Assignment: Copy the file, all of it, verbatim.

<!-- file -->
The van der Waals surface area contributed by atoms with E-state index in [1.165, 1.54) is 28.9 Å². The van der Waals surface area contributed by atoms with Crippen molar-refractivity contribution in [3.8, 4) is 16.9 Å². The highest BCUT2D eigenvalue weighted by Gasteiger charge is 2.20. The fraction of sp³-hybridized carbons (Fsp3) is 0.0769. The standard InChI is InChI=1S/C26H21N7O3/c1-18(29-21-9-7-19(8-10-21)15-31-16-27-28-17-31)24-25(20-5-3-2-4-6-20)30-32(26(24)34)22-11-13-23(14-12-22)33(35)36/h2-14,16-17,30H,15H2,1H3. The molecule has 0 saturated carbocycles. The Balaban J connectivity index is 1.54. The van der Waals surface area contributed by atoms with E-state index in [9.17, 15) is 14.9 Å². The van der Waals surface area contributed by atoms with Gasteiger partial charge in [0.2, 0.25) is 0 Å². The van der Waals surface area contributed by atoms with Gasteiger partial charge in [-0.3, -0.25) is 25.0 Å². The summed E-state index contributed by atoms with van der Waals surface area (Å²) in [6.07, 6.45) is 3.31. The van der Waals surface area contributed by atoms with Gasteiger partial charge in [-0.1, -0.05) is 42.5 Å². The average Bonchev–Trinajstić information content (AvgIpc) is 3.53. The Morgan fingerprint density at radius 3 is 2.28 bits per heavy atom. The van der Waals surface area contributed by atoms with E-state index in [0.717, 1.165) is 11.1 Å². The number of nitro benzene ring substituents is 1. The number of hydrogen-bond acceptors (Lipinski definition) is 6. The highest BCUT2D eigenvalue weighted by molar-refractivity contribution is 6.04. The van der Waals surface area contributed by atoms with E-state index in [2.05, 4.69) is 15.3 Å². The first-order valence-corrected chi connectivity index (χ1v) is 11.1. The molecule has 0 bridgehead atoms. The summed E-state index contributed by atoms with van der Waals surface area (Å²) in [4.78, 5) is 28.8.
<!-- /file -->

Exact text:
The van der Waals surface area contributed by atoms with E-state index in [1.165, 1.54) is 28.9 Å². The van der Waals surface area contributed by atoms with Crippen molar-refractivity contribution in [3.8, 4) is 16.9 Å². The highest BCUT2D eigenvalue weighted by Gasteiger charge is 2.20. The fraction of sp³-hybridized carbons (Fsp3) is 0.0769. The standard InChI is InChI=1S/C26H21N7O3/c1-18(29-21-9-7-19(8-10-21)15-31-16-27-28-17-31)24-25(20-5-3-2-4-6-20)30-32(26(24)34)22-11-13-23(14-12-22)33(35)36/h2-14,16-17,30H,15H2,1H3. The molecule has 0 saturated carbocycles. The Balaban J connectivity index is 1.54. The van der Waals surface area contributed by atoms with E-state index in [9.17, 15) is 14.9 Å². The van der Waals surface area contributed by atoms with Gasteiger partial charge in [0.2, 0.25) is 0 Å². The van der Waals surface area contributed by atoms with Gasteiger partial charge in [-0.3, -0.25) is 25.0 Å². The summed E-state index contributed by atoms with van der Waals surface area (Å²) in [6.07, 6.45) is 3.31. The van der Waals surface area contributed by atoms with Gasteiger partial charge in [-0.1, -0.05) is 42.5 Å². The average Bonchev–Trinajstić information content (AvgIpc) is 3.53. The Morgan fingerprint density at radius 3 is 2.28 bits per heavy atom. The van der Waals surface area contributed by atoms with E-state index in [0.717, 1.165) is 11.1 Å². The number of nitro benzene ring substituents is 1. The number of hydrogen-bond acceptors (Lipinski definition) is 6. The highest BCUT2D eigenvalue weighted by molar-refractivity contribution is 6.04. The van der Waals surface area contributed by atoms with E-state index in [2.05, 4.69) is 15.3 Å². The first-order valence-corrected chi connectivity index (χ1v) is 11.1. The molecule has 0 bridgehead atoms. The summed E-state index contributed by atoms with van der Waals surface area (Å²) in [4.78, 5) is 28.8.